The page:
The previous study on the role of TFA in the SA–DMA-based NPF process is under the local atmospheric temperature and nucleation precursor concentrations of Shanghai (Lu et al., 2020). However, TFA is widely distributed all over the world under different atmospheric conditions, among which temperature and concentrations of nucleation precursors are key influential factors in the nucleation process. Not only can temperature change with the variations of seasons, altitudes, and climates, but also nucleation precursor concentrations can vary with altitudes and distances to corresponding sources. For example, DMA concentration is relatively high in polluted regions near its industrial, residential, or agricultural sources, but it is relatively low in the clean and upper troposphere due to its short lifetime in the atmosphere. SA concentration is relatively high in areas near coal-fired power plants or industries, but it is relatively low in areas far away from the emission sources of sulfur-containing pollutants. As well as this, although TFA is widely distributed around the world, its concentration is relatively high in regions with scant rainfall. Therefore, it is important to elucidate the role of TFA in the NPF events under broad atmospheric conditions to understand the effect of TFA on the atmospheric environment systematically. In the present study, the influence of the varying temperatures and precursor concentrations on the role of TFA in the SA–DMA-based clustering process was studied using density functional theory combined with the Atmospheric Cluster Dynamics Code (ACDC) (McGrath et al., 2012; Olenius et al., 2013). The studied clusters are (Acid)m × (Base)n (), in which acid molecules are TFA and/or SA and the base molecule is DMA.
The M06-2X functional has been successfully used to describe noncovalent interaction (Elm et al., 2012; Zhao and Truhlar, 2008) and estimate the thermochemistry and equilibrium structures of atmospheric clusters (Bork et al., 2014; Elm et al., 2012, 2013). Furthermore, the 6-311++G(3df,3pd) basis set was chosen based on its excellent performance to estimate the properties of atmospheric relevant clusters when used in conjunction with the M06-2X functional (Herb et al., 2011, 2013; Nadykto et al., 2011, 2009). The single-point electronic energies were corrected using the RI-CC2 method and the aug-cc-pV(T+d)Z basis set performed with the TURBOMOLE program, because of the good agreement between the simulated results based on the single-point electronic energies at the RI-CC2/aug-cc-pV(T+d)Z level of theory and the experimental or field measurements (Kürten et al., 2018; Lu et al., 2020). Structures and the thermodynamic data of the presently studied clusters at 280 K were taken from previous studies (Lu et al., 2020).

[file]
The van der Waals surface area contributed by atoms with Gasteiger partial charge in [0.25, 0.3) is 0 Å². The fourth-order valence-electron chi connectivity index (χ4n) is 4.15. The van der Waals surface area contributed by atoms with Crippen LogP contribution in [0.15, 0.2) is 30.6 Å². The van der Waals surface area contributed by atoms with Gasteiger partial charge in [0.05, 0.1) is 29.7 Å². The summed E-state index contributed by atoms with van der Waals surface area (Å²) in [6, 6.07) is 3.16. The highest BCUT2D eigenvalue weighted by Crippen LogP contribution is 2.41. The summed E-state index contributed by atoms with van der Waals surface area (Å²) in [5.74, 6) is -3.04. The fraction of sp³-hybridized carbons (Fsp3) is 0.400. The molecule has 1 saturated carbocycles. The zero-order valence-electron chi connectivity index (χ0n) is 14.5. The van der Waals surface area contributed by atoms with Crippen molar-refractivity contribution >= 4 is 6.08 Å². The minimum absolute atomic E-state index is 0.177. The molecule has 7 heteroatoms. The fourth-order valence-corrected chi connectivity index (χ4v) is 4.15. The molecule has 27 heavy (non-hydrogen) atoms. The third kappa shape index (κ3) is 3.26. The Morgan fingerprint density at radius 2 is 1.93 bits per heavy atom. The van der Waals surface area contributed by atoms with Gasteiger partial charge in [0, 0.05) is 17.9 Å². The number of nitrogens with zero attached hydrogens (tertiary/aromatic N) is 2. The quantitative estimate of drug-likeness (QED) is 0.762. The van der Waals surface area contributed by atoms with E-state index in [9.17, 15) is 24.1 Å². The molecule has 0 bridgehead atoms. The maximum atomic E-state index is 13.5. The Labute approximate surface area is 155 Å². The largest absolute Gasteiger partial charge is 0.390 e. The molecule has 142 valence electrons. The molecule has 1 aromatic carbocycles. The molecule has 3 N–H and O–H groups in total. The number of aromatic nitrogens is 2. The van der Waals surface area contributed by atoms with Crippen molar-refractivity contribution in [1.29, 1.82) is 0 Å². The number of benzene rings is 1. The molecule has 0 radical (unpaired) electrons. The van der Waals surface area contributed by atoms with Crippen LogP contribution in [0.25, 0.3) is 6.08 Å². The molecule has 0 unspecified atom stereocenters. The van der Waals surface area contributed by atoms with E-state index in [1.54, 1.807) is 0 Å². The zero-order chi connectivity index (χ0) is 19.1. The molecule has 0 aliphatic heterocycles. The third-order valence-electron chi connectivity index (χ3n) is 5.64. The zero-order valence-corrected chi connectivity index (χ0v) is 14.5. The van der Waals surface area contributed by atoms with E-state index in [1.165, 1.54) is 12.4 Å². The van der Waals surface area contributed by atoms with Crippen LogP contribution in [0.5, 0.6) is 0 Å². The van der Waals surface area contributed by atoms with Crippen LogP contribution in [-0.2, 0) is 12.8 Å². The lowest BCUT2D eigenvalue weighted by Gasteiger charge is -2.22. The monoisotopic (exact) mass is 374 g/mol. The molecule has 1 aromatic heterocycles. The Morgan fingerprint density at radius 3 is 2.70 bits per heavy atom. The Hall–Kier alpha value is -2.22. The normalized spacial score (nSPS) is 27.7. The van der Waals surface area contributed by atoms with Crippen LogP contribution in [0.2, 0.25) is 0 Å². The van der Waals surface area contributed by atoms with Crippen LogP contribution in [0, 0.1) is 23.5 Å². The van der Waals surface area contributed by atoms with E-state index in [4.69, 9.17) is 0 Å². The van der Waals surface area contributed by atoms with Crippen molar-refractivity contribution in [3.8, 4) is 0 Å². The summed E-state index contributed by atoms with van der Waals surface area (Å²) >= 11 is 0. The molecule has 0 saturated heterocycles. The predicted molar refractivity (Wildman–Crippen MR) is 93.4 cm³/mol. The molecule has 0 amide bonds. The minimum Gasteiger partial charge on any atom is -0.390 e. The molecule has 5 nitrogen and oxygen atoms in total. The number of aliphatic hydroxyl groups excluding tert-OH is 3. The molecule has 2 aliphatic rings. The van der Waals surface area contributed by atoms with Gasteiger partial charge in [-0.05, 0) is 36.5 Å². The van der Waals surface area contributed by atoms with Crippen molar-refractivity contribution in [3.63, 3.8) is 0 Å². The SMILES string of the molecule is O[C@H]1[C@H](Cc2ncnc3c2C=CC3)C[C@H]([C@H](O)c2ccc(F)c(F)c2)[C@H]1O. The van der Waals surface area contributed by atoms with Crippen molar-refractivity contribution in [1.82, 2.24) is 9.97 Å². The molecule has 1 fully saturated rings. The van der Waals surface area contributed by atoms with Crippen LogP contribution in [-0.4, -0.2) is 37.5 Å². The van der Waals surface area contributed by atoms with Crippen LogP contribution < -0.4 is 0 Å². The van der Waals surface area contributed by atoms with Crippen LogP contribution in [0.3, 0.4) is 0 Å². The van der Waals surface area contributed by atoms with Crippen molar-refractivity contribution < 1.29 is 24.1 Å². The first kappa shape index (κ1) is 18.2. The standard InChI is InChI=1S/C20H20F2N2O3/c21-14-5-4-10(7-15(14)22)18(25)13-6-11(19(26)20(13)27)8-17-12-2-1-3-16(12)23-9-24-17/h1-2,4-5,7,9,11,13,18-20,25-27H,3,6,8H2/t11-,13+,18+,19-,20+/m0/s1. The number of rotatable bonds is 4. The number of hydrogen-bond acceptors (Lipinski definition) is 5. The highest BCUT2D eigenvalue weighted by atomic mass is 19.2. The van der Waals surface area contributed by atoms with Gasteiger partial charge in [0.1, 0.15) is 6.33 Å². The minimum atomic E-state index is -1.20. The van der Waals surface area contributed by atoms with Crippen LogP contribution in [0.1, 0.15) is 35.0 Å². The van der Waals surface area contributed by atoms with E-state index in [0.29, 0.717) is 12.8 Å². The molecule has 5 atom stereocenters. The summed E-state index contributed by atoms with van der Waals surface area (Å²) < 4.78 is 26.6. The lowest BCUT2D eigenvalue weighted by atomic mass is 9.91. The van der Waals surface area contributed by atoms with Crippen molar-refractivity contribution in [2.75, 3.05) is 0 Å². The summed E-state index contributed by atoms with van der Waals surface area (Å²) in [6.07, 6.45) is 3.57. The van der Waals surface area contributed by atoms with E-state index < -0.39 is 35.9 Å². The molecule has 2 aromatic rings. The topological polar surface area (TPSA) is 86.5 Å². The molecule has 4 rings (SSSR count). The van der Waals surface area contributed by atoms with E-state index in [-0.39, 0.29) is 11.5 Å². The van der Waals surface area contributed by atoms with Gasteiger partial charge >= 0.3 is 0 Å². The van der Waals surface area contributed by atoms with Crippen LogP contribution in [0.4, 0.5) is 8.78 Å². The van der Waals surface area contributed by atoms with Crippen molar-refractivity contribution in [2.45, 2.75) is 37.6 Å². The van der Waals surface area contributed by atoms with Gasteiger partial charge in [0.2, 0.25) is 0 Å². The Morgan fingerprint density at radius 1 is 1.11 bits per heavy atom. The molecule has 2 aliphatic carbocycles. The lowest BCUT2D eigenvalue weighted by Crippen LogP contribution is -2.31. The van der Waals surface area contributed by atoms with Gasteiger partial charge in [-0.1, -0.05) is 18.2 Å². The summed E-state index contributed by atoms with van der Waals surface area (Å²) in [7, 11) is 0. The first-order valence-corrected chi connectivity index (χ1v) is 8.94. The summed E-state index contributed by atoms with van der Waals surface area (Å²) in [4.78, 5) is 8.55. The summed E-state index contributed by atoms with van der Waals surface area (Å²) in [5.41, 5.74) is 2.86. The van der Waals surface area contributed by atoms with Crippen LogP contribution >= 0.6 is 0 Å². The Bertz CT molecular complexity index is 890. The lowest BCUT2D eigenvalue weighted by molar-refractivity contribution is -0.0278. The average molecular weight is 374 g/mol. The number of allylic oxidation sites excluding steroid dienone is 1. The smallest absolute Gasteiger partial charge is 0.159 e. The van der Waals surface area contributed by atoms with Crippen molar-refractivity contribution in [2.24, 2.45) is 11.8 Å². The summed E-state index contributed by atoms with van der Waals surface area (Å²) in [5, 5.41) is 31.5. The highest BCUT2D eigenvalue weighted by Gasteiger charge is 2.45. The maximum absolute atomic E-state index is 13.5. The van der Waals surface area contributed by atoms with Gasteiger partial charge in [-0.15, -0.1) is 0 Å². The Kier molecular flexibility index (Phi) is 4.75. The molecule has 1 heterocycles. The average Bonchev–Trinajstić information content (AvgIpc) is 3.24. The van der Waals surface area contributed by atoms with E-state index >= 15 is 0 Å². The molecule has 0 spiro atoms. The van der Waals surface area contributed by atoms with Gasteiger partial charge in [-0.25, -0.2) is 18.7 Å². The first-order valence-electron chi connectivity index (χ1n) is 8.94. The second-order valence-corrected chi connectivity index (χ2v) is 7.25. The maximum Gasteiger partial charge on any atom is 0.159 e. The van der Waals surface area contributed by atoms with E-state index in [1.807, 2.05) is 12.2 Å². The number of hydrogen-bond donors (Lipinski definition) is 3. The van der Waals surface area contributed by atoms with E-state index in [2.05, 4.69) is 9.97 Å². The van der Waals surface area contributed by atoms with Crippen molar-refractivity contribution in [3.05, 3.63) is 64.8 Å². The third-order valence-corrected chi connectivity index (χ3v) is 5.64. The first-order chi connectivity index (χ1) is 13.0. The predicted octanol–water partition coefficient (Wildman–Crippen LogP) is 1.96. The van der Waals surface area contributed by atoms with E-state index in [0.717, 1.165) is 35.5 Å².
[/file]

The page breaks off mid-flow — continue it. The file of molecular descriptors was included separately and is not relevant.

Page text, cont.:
The Atmospheric Cluster Dynamics Code (ACDC) (McGrath et al., 2012; Olenius et al., 2013) was used to simulate the cluster formation process with the thermodynamic data generated by quantum chemistry calculations as input. Time development of the concentration of each cluster was solved by integrating the birth–death equation numerically (Kulmala et al., 2001) using the ode15s solver in the MATLAB-R2013a program (Shampine and Reichelt, 1997).
The birth–death equation can be written following Eq. (1):
where ci is the concentration of cluster i, βi,j is the collision coefficient between clusters i and j, γi→j is the evaporation coefficient of a molecule or a smaller cluster j from cluster i, Qi is an outside source term of cluster i, and Si is another possible sink term of cluster i.
where ri is the radius of cluster i given by the Multiwfn 3.3.8 program (Lu and Chen, 2012), kB is the Boltzmann constant, T is the temperature, and is the reduced mass. The cluster radius is half of the sum of the distance between the center of most distant atoms in the cluster given by the Multiwfn 3.3.8 program and the Van der Walls radii of these atoms.
Evaporation coefficients, γi→j, were obtained from the corresponding collision coefficients and ΔG of clusters as shown in Eq. (3):
where Pref is the reference pressure (in this case 1 atm) at which the formation free energies were calculated, and ΔGi is the Gibbs free energy of formation of cluster i from monomers.
3.1 Influence of atmospheric conditions on the stability and growth trend of clusters
The cluster stability is of great significance for the process of NPF. Atmospheric temperatures can vary with different seasons, altitudes, and climates. The temperature variation may have a significant influence on the aerosol cluster stability. Thermodynamically, Gibbs free energies of formation (ΔG) for clusters at different temperatures (280 and 260 K) within the temperature range of the atmospheric boundary layer are shown in Table S1 in the Supplement. It shows that ΔG decreases with the decrease in temperature, which reflects that clusters are more thermodynamically stable at relatively lower temperatures.